Today, more than ever, the long-term survival of many manufacturing and service organizations is considered to be inextricably linked to the ability of these organizations to produce goods and services that meet or exceed customers' quality expectations. Therefore, organizations are searching for approaches to managing people and production systems in ways that assure the transformation of inputs into quality outputs that meet or exceed customers' expectations. Total quality management (TQM), because of its focus on customer satisfaction, arguably is the most widely discussed approach to directing organizational efforts toward the goal of customer satisfaction. Its tenets are continuous improvement, top management leadership commitment to the goal of customer satisfaction, employee empowerment, and customer focus. Advocates of TQM hold that the goal of customer satisfaction is achieved through top management commitment to creating an organizational climate that empowers employees and focuses all efforts on the goal of customer satisfaction. A positive relationship between leadership and commitment, and employee empowerment (leading to job satisfaction) with customer satisfaction is assumed. Both the trade and academic literatures on TQM suggest many different top leadership strategies and practices for empowering or involving employees in quality-related decision-making processes. However, few empirical studies, outside of the Malcolm Baldridge Award program, have been done to sufficiently document these relationships and to determine which of the many suggested strategies and practices are effective in bringing about the intended results (employee empowerment, job satisfaction, and superior customer satisfaction). This study surveyed organizations that formally introduced TQM as a means for identifying the management strategies and practices that are effective in bringing about employee empowerment, employee job satisfaction, and, ultimately, customer satisfaction. The objective of this study is to provide empirical assessment of the assumed relationship between top management leadership and commitment, employee empowerment, job satisfaction, and customer satisfaction. Such assessment should provide guidance to organizations in the design of empowerment and job satisfaction components of their TQM programs. Another objective is to provide empirical assessment for the TQM-based literature.
نتیجه گیری انگلیسی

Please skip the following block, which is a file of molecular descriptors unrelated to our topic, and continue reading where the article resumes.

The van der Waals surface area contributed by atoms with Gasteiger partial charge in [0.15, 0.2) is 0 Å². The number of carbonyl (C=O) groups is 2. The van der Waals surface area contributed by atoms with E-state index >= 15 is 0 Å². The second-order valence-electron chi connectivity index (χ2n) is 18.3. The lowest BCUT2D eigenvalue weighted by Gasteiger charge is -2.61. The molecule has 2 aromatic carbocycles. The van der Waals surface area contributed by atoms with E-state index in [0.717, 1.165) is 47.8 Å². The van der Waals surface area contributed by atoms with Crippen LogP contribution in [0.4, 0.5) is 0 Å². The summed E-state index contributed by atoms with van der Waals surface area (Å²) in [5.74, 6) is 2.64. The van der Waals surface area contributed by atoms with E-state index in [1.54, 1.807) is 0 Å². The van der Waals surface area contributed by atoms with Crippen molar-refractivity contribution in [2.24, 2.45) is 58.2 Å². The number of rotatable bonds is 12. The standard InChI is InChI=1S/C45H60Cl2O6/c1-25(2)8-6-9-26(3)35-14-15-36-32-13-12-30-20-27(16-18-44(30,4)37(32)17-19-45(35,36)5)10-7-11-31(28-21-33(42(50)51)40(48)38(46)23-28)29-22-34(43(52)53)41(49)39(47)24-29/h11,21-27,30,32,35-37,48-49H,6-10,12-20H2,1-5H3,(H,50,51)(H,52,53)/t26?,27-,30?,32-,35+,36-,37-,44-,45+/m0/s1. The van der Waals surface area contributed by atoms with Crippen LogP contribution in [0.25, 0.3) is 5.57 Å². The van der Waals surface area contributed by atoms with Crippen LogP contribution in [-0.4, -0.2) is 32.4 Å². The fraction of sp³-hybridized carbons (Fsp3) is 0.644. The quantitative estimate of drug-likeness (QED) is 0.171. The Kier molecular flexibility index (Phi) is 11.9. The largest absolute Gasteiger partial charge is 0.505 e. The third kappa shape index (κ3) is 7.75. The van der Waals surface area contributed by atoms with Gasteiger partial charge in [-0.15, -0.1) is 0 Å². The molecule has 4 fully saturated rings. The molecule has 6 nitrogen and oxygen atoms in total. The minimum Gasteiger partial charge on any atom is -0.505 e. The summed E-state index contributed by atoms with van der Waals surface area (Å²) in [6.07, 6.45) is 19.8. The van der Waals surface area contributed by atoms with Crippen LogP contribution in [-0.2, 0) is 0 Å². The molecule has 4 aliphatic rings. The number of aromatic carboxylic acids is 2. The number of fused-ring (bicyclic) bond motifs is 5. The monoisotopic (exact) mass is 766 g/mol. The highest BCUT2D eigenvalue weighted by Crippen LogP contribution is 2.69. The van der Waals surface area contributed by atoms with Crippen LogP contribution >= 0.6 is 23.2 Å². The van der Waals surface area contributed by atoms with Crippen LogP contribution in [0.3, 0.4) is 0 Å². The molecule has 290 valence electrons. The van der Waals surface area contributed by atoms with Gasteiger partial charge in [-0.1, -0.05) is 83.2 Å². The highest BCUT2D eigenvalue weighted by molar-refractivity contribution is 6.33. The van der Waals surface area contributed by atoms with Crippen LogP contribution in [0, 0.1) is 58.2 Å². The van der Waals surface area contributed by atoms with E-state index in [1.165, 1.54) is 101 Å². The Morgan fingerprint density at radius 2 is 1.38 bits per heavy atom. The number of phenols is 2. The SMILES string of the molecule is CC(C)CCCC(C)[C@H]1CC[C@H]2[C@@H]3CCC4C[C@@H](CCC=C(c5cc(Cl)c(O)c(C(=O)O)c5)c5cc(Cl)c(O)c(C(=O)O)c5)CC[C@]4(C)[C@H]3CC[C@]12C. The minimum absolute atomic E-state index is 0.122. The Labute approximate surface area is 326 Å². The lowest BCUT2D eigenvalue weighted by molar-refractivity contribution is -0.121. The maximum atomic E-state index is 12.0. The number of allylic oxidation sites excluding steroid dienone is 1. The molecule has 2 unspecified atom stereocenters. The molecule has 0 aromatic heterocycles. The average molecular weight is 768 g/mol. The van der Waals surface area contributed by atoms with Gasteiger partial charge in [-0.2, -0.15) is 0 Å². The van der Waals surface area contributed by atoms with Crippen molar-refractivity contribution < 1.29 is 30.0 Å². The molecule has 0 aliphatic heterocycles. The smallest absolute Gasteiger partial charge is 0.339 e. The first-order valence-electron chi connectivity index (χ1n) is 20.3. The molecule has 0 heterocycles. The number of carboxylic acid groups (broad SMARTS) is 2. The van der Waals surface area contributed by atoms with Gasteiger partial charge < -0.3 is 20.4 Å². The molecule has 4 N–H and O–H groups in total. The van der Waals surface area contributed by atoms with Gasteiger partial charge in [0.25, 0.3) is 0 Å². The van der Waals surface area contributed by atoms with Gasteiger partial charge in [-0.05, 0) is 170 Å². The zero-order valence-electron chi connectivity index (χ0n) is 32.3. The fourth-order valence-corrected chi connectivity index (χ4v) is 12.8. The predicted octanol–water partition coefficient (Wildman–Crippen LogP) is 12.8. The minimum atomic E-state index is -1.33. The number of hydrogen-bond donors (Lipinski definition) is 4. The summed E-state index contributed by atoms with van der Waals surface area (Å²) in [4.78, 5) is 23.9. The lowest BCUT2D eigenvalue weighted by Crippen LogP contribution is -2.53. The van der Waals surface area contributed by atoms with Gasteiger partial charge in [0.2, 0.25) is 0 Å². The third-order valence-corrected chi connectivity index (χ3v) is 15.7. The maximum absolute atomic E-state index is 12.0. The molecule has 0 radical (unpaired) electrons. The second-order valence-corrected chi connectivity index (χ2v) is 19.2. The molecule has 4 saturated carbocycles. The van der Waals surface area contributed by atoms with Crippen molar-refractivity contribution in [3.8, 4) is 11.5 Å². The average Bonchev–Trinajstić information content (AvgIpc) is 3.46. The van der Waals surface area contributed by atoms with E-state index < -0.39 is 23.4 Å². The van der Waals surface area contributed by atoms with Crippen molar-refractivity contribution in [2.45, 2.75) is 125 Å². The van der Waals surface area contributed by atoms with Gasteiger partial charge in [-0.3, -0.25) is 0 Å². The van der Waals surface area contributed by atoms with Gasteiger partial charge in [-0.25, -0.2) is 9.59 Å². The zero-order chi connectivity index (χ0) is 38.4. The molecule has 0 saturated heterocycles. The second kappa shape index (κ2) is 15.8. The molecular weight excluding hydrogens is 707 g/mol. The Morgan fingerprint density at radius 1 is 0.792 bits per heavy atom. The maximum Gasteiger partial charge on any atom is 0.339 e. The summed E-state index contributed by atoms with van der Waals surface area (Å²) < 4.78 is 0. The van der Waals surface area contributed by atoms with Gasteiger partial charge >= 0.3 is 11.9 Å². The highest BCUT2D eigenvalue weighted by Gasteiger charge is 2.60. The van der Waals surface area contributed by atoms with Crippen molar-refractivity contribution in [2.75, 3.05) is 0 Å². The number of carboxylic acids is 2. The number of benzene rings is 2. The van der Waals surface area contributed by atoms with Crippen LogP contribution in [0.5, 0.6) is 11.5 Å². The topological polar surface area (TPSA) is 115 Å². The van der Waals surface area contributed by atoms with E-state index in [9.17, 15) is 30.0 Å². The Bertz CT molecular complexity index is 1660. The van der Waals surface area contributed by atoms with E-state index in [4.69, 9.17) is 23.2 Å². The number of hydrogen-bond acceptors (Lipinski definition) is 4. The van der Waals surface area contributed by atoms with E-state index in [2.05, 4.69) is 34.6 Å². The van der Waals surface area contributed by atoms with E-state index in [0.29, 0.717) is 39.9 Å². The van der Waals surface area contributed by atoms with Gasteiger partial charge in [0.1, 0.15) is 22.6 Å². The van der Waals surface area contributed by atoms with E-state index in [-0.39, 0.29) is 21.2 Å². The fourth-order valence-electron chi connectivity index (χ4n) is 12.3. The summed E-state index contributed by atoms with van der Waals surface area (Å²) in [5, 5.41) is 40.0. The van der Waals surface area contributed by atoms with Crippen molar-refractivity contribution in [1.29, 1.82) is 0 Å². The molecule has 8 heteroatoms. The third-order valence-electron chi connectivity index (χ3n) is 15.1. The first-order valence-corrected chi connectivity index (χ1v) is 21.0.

The overall results of this study support the findings of earlier studies that suggest the existence of relationships between top management leadership, employee empowerment (i.e., delegation of decision-making authority), and employee job satisfaction. This finding supports Fulford and Enz (1995) who found the perception of empowerment to impact employee loyalty, concern for others, and job satisfaction. Also, employee job satisfaction induced by job-related factors could in turn lead to improved customer satisfaction Bhagat, 1982, Caldwell, 1984, Chacko, 1982, Ford, 1973, Hackman, 1977, Herzberg, 1968, Herzberg et al., 1959, Kim, 1984, Latham & Steele, 1983, Lawler et al., 1992, MacGregor, 1960, Petty et al., 1984, Thomas & Velthouse, 1990 and Vroom, 1964. Successful TQM programs involve and empower employees, according to our study, by putting in place processes that bring multiple perspectives to bear on quality decisions, and delegating sufficient authority to employees to make both individual and collective decisions. Additionally, we found that these TQM organizations have communication systems that facilitate lateral and vertical flows of information critical to total quality objectives and actively involve employees in the definition of the organization's quality mission and objectives. Furthermore, these programs empower employees to resolve customers' complaints quickly and effectively, and continuously train employees on teamwork, problem recognition, and problem-solving skills. Another finding is that employees' involvement or participation in TQM is facilitated by employee satisfaction with communication at lower organizational levels, availability of job requirement information, enhanced promotion, and development opportunities, and availability of information about the organization's values, vision, and strategies. Employee satisfaction with the organization's reward and recognition systems, organizational adjustment to a total quality culture, training and retraining programs that facilitate continuous improvement, and health and safety provisions in the job environment also facilitate employee involvement and participation in TQM programs. These findings are consistent with the assertions of Caldwell (1984), Gufreda, Maynard, and Lytle (1990), Lawler et al. (1992), and Tannenbaum, Weschler, and Massarik (1961) that effective participative management requires an organizational culture that supports employee involvement (an element of employee empowerment). The resulting improvement in employee job satisfaction then leads to improved customer satisfaction. The findings also suggest a strong and active role for top management in creating an organizational culture that promotes total quality. These top management roles should include initiating and maintaining a total quality culture by being actively involved in reviewing progress of critical quality programs; making available sufficient resources to implement total quality initiatives; and devising credible reward systems that recognize employees' and managers' contributions to total quality objectives throughout the organization. Finally, we found a strong relationship between employee empowerment and job satisfaction, and between job satisfaction and customer satisfaction. Besides these findings, our study shows that employees are generally receptive to the idea of empowerment. However, they are not enthusiastic about being empowered to judge and either accept or reject the quality of the work of peers. This, perhaps, is due to employees' desires to avoid interpersonal conflicts (that may result from the exercise of such authority) and to maintain group cohesiveness that contributes to effective teamwork and group performance Idstein, 1993 and Whitney & Smith, 1983. The value of this study is the empirical basis it provides for some frequently suggested management practices and strategies for achieving employee empowerment and participation in TQM organizations. The findings provide a prescriptive outline for the design and implementation of employee empowerment, top management leadership and commitment roles, and job satisfaction components of a TQM program. Additionally, the findings support previous studies that suggest a strong association between employee empowerment and customer satisfaction (e.g., Miller & Monge, 1986 and Wooldridge & Floyd, 1990). However, they disagree with those that found only a modest association between employee empowerment and customer satisfaction Adam, 1991 and Locke & Schweiger, 1979. The findings can provide managers with a framework for formulating employee empowerment strategies, top management leadership roles based on what has worked in many organizations that have successful TQM programs. In service organizations, especially, a perception of satisfaction by customers, to a great extent, depends on the quality of the interaction between employees and the customer. As noted in the Literature ReviewSchlesinger & Heskett, 1991 and Schlesinger & Zomitsky, 1991, this interaction needs to be a pleasant experience for the customer. Obviously, employees who find their jobs unpleasant cannot convey pleasantness to customers during this interaction. This, according to our findings, underscores the importance of employees who are satisfied with their jobs as a result of their empowerment and perception of the emphasis that organizational culture places on quality. This, again, is facilitated by top management leadership and commitment to the creation of a total quality culture that emphasizes, among other things, employee empowerment in terms of their participation and involvement in the organizational decision-making processes and their access to job requirement information. Finally, there is an ongoing debate about the merits of TQM because not every organization has realized the associated benefits. This may not be due to the failure of TQM as a management philosophy but to its half-hearted implementation. As shown in this study, some organizations are willing to implement only those aspects of TQM supported by the existing organizational culture, and are not willing to undertake the total cultural transformation that TQM requires. For example, as we noted earlier, most employees did not feel that they had been given sufficient authority to reject or accept the quality of their own work. Second, most did not agree that they were actively involved in the definition of the organization's total quality missions and objectives. These views, if widely held, can undermine the effectiveness of TQM efforts in these organizations. The fact that an organization claims to have a TQM program does not necessarily mean that TQM is fully and well implemented.